Greatest Film Scenes
and Moments

Random Harvest (1942)


Written by Tim Dirks

Title Screen
Movie Title/Year and Scene Descriptions

Random Harvest (1942)

In director Mervyn LeRoy's romantic drama adapted from James Hilton's 1941 novel - MGM's sentimental, moving melodramatic romance with an implausible and contrived plot about an amnesia victim who forgot the woman he loved and married:

  • in the opening scene (voice-over): "Our story takes you down this shadowed path to a remote and guarded building in the English Midlands, Melbridge County Asylum. Grimly proud of its new military wing, which barely suffices in this autumn of 1918 to house the shattered minds of the war that was to end war"
  • in 1917, a British soldier (later revealed to be wealthy British aristocrat Charles Rainier (Ronald Colman)) sustained a shell-shocked head injury during WWI: ("When he returned to consciousness in a German hospital, he could remember nothing at all of his past life. He had no name, he had no family with whom he could correspond"); the mute amnesiac was institutionalized at the Melbridge County Asylum and re-named John 'Smith' (or "Smithy"); during the celebration of the Armistice in November of 1918, he walked out unnoticed from the county asylum

Opening Prologue

"Smith" (Ronald Colman) at Melbridge County Asylum

Walking Out of Asylum Unnoticed
  • in a shop in Melbridge, he met show-girl singer/performer Paula Ridgeway (Greer Garson) (her stage name) who realized he was a military hero from the asylum, but disoriented, semi-mute and in need of help; she led him to a local pub, the Melbridge Arms, and then to a local theater where her troupe was performing; she adopted the nickname "Smithy" for him; she was stunned when he told her: "I don't even know who I am"; as he sat in her dressing room, she was called to the stage and sang "Daisy" while wearing a kilt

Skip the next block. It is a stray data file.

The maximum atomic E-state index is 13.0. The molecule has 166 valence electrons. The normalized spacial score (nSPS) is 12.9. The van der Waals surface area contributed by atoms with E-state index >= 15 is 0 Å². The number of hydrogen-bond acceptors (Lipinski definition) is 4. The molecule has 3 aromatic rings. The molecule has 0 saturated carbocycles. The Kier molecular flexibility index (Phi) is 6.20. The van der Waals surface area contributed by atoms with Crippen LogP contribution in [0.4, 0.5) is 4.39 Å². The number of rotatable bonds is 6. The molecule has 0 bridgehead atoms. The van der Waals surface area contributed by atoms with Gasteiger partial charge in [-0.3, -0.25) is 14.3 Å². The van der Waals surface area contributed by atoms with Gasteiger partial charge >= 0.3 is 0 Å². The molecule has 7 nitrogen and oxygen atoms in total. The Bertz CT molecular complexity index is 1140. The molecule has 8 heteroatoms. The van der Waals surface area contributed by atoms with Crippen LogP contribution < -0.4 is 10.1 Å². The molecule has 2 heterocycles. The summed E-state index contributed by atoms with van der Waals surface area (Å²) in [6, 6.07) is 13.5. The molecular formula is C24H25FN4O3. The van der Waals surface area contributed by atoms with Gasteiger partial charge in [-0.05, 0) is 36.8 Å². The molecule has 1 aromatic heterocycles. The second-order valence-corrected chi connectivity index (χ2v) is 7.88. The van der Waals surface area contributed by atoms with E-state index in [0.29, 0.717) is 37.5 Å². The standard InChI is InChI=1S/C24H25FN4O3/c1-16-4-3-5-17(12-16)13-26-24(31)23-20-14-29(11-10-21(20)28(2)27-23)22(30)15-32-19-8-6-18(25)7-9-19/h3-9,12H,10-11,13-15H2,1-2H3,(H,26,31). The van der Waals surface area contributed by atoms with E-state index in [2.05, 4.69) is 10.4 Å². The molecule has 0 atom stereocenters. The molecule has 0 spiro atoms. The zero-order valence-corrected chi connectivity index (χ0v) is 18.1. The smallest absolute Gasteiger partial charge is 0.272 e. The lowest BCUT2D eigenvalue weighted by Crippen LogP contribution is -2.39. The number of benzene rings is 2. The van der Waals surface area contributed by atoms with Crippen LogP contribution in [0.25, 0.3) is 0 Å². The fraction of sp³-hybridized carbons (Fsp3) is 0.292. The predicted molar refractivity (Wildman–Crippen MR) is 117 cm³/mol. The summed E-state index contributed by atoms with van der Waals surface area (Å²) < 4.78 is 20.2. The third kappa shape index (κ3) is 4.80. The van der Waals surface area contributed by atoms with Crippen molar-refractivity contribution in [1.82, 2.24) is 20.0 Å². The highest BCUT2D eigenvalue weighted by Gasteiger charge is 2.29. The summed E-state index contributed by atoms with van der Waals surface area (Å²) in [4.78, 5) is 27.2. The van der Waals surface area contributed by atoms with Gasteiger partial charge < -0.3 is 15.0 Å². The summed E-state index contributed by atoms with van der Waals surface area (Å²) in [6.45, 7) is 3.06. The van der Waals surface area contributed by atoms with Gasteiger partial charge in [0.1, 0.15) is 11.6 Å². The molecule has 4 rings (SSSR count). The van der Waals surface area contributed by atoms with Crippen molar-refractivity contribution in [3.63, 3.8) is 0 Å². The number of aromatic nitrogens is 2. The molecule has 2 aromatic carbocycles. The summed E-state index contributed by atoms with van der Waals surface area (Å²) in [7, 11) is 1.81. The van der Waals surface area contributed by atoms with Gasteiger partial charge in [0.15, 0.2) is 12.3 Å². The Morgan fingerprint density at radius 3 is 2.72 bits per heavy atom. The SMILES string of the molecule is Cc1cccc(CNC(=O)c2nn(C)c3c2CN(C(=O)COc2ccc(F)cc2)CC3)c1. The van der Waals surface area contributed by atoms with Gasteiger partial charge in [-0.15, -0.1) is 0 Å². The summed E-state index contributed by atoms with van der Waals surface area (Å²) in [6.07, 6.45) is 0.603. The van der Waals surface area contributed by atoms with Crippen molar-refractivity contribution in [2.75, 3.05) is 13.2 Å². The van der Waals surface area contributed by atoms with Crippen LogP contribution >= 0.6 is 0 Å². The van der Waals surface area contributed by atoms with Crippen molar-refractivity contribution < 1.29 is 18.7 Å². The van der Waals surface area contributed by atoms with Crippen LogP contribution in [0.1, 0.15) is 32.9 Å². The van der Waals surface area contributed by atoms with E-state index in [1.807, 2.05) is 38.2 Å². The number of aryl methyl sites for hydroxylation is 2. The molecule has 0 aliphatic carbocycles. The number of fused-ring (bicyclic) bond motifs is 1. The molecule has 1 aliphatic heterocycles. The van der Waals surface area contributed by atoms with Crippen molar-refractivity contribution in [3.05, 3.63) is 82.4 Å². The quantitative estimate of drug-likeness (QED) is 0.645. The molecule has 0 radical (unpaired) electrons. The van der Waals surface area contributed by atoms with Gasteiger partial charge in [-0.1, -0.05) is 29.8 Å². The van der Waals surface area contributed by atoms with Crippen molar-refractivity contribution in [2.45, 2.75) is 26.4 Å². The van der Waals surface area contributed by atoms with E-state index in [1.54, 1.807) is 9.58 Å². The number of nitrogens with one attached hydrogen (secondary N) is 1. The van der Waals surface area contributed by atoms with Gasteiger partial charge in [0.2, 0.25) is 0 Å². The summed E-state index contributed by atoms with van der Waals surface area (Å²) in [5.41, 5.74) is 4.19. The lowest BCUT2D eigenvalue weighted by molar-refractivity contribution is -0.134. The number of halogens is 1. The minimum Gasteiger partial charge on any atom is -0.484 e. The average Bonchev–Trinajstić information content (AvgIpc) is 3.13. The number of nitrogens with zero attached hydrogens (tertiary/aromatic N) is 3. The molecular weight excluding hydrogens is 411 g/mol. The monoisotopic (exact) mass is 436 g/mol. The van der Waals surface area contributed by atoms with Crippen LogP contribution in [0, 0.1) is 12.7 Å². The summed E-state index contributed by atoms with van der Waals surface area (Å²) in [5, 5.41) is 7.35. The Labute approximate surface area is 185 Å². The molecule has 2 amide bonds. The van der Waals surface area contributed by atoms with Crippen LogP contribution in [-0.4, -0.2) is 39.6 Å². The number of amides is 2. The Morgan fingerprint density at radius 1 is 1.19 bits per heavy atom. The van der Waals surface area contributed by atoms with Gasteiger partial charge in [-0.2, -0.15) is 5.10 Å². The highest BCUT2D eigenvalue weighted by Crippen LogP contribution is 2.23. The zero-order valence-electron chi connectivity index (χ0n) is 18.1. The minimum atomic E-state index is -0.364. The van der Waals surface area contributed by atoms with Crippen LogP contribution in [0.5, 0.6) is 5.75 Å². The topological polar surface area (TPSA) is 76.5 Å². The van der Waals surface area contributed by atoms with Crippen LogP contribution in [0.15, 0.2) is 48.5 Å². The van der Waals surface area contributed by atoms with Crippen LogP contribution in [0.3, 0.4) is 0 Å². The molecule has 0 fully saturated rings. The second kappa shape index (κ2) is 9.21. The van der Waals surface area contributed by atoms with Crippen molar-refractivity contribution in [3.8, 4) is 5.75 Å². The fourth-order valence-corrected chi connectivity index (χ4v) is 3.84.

• after her show when he appeared ill, Paula took him to a rented room above the town's pub; she was forced to suggest that "Smithy" return to the asylum: "You need care, and you need doctors that understand your case. I feel dreadful about it, but it's for your sake", but then she had a change of heart and vowed to take him to a "country place" in the west country of Devon to recuperate: "We'll find some quiet place where you can rest and get fit"; when they arrived, she exclaimed: "It's the end of the world. Lonely and lovely"; by pretending that they were an engaged couple, Paula rented two adjoining rooms for them in a country inn managed by Mrs. Deventer (Margaret Wycherly)
  • "Smithy" and Paula became engaged when he proposed to her during a picnic in the countryside; eventually, he found the courage to ask her to marry him in an idyllic scene under a tree where they shared a picnic: Smithy: "Paula, it's a lot of nerve, but, I'm - I've fallen in love with you." Paula: "No you haven't. You're just being a gentleman." Smithy: "No, I'm nothing of the sort. I'm asking you to marry me on a check for two guineas." Paula: "Oh, Smithy, don't ask me, please. I might take you up on it. I'm just that shameless...I've run after you from the very beginning and now I, I've never let you out of - "Smithy: "Never do it, Paula...Never leave me out of your sight. Never again." Paula: (uncertain) "Smithy, you do mean it? You do want it? Really?" Smithy: (assuring) "More than anything else in the world. My life began with you. I can't imagine the future without you." Paula: (joking) "Oh, I better say 'yes' quickly, before you change your mind. It's yes, darling." He relaxed back onto the ground with his arms outstretched: "Oh, oh, now, now, I can relax!", but she reminded him that they should properly seal their engagement with a kiss: "Smithy...But, darling, you proposed to me, and I've accepted you...Smithy, do I always have to take the initiative? You're supposed to kiss me, darling." He took her in his arms: "Oh, my..."